Dark days for dairy farmersSave
By Jamie Gray
Farmers will be revisiting their budgets after the latest GlobalDairyTrade auction saw whole milk powder prices fall to levels not seen since last August's slump.
Fonterra's latest farmgate milk price forecast is under downward pressure after dairy prices fell for the third time in a row, this time by 7.4 per cent.
Whole milk powder prices - which are key to determining Fonterra's farmgate milk price, fell by 10.4 per cent to US$1952 ($2990) a tonne.
Fonterra last week cut its farmgate milk price forecast for the 2015/6 season to $4.15 a kg of milksolids from a previous forecast of $4.60 a kg in response to weak international prices. The average break-even point for most farmers has been estimated at $5.40 a kg.
The key factors driving dairy demand are a big supply/demand imbalance. In addition, declining international oil prices have weakened the spending power of countries reliant on oil revenues, while economic uncertainty in developing economies and a slow recovery of dairy imports into China have played a big part.
DairyNZ estimates 85 per cent of dairy farmers will lose money this season compared with 49 per cent last season. The drop of 45c per kilogram of milk solids to $4.15/kgMS for the 2015/16 season meant an $800 million drop in the industry's dairy revenues, or $67,000 less in cash revenue for the average farm.
The Federated Farmers Waikato provincial president, Chris Lewis, said farmers would be taking a long, hard look at their budgets before the season ends on May 31.
"Most farmers, including those who work in the industry, will be doing their sums as to what the future looks like," Lewis said. "In the next six weeks a few decisions are going to be made because June 1 is the new season. Whether that means a change of staff, a change of sharemilker, jobs or whether farms get sold - that [date] is the line in the sand."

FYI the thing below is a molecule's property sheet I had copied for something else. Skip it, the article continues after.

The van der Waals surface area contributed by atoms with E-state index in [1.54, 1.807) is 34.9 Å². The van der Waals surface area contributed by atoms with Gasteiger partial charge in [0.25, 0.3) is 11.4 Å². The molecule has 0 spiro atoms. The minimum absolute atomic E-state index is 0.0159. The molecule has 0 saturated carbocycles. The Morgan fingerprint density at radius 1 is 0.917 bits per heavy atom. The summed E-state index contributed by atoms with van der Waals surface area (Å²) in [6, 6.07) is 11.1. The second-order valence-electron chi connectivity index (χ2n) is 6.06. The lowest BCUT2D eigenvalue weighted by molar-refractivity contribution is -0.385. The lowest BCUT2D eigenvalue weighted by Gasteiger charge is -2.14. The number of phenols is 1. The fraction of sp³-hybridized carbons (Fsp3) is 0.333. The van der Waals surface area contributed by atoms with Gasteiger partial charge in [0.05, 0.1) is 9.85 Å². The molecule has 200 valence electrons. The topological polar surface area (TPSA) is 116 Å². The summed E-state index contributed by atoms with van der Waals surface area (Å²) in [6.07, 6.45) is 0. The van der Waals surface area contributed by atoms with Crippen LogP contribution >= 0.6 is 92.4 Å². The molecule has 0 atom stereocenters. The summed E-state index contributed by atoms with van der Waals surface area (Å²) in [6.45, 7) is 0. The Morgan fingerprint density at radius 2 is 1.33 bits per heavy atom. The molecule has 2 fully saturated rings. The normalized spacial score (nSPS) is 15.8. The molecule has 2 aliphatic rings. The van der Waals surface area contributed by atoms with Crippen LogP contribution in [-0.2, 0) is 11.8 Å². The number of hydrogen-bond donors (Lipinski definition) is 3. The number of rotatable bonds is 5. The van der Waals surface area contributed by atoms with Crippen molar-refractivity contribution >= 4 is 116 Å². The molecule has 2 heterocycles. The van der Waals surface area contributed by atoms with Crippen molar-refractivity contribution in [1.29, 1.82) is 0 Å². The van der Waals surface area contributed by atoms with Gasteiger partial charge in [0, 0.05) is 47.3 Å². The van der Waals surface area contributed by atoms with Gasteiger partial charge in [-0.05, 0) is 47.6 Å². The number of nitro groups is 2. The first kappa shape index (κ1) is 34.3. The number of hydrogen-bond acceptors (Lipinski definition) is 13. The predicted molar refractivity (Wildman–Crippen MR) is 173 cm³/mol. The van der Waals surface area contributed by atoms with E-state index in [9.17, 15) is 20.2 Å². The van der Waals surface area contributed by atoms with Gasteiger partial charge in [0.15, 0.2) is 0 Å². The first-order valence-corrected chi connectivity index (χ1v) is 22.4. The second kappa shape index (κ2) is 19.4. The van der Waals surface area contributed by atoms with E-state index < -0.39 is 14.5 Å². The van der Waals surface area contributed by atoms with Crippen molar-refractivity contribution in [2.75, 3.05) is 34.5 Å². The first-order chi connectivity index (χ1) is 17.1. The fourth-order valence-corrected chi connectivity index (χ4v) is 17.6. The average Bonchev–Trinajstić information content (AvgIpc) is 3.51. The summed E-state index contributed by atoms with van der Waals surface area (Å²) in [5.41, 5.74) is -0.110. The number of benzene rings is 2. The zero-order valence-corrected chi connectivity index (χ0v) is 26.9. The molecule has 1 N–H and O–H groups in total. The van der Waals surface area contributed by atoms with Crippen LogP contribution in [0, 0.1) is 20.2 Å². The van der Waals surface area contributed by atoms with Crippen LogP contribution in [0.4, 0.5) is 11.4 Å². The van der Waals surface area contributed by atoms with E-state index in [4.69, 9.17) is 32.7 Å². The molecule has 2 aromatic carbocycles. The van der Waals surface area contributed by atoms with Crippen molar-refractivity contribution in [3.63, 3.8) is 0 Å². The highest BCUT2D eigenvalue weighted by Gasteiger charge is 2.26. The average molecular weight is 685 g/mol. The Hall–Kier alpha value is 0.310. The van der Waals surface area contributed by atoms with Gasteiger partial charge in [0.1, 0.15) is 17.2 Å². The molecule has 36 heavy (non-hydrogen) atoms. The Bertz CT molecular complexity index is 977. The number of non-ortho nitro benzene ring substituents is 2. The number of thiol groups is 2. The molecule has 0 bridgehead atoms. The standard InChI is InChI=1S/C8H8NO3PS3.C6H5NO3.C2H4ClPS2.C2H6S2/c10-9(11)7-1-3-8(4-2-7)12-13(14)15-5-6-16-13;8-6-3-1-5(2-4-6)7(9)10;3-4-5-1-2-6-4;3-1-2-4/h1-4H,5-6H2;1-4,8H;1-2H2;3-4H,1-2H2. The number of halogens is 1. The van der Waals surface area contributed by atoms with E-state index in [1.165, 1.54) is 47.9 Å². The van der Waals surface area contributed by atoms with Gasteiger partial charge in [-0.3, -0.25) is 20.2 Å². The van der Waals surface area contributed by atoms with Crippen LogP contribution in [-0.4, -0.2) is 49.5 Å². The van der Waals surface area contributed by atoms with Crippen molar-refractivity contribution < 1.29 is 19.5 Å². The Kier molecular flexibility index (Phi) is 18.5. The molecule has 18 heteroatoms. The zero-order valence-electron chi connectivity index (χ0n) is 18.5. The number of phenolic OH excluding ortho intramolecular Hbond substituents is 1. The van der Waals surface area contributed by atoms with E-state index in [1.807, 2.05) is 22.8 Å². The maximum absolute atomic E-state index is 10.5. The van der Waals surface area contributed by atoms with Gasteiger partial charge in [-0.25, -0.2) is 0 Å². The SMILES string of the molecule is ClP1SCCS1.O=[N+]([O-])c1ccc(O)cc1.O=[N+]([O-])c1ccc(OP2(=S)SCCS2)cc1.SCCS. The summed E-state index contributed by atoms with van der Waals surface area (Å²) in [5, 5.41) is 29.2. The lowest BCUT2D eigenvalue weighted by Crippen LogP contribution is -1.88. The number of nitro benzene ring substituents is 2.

Lewis said farmers would be looking closely at their systems - their farm inputs - and the herd numbers, adding there might be a further round of culling after last calendar year's abnormally big cull.
ANZ rural economist Con Williams said it was difficult to see an imminent turnaround in prices.
The latest auction would place pressure on Fonterra's already downwardly revised milk price for 2015/16 and would weigh heavily on the opening milk price forecast for 2016/17, Williams said.
Jon Spainhour, a broker and partner at Chicago-based dairy specialist Rice Dairy, said Fonterra's moves to reduce the amount of product it puts up for sale on the GDT platform had not produced the desired price response, and low values had not translated into increased demand.
Eric Meyer, the president of HighGround Dairy, said milk production around the world -- after months of low prices - had not fallen apart and was still growing in many regions. "Europe is obviously the big game here, with November production up 5 per cent, and expectations are for December that it will be about the same," Meyer said.
Hear Agribusiness Editor Jamie Gray discuss this morning's auction on NewstalkZB's Early Edition:
"Their numbers [for the December quarter] will be exceptional."
It was a similar story in the United States, where year-on-year production is climbing slightly instead of trending lower.
And in New Zealand production is better than expected because of the rain since the New Year.
Dairy farm debt hit $37.8 billion in June from $34.6 billion the year before as farmers sought more working capital to cover their losses.